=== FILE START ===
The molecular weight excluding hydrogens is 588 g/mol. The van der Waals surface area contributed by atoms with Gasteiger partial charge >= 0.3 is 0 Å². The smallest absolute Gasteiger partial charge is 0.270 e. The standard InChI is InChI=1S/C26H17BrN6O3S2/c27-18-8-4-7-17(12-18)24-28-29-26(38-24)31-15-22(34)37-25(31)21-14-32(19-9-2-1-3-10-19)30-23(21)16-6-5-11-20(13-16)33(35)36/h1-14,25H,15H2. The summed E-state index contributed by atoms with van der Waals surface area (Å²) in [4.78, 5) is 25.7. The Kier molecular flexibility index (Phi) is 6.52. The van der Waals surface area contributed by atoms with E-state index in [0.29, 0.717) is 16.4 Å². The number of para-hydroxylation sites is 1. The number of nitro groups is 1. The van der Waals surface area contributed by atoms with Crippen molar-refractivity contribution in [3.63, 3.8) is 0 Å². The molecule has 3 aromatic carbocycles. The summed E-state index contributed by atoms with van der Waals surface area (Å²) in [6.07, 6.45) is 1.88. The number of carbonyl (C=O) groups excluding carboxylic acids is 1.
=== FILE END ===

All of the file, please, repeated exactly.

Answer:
The molecular weight excluding hydrogens is 588 g/mol. The van der Waals surface area contributed by atoms with Gasteiger partial charge >= 0.3 is 0 Å². The smallest absolute Gasteiger partial charge is 0.270 e. The standard InChI is InChI=1S/C26H17BrN6O3S2/c27-18-8-4-7-17(12-18)24-28-29-26(38-24)31-15-22(34)37-25(31)21-14-32(19-9-2-1-3-10-19)30-23(21)16-6-5-11-20(13-16)33(35)36/h1-14,25H,15H2. The summed E-state index contributed by atoms with van der Waals surface area (Å²) in [4.78, 5) is 25.7. The Kier molecular flexibility index (Phi) is 6.52. The van der Waals surface area contributed by atoms with E-state index in [0.29, 0.717) is 16.4 Å². The number of para-hydroxylation sites is 1. The number of nitro groups is 1. The van der Waals surface area contributed by atoms with Crippen molar-refractivity contribution in [3.63, 3.8) is 0 Å². The molecule has 3 aromatic carbocycles. The summed E-state index contributed by atoms with van der Waals surface area (Å²) in [6.07, 6.45) is 1.88. The number of carbonyl (C=O) groups excluding carboxylic acids is 1.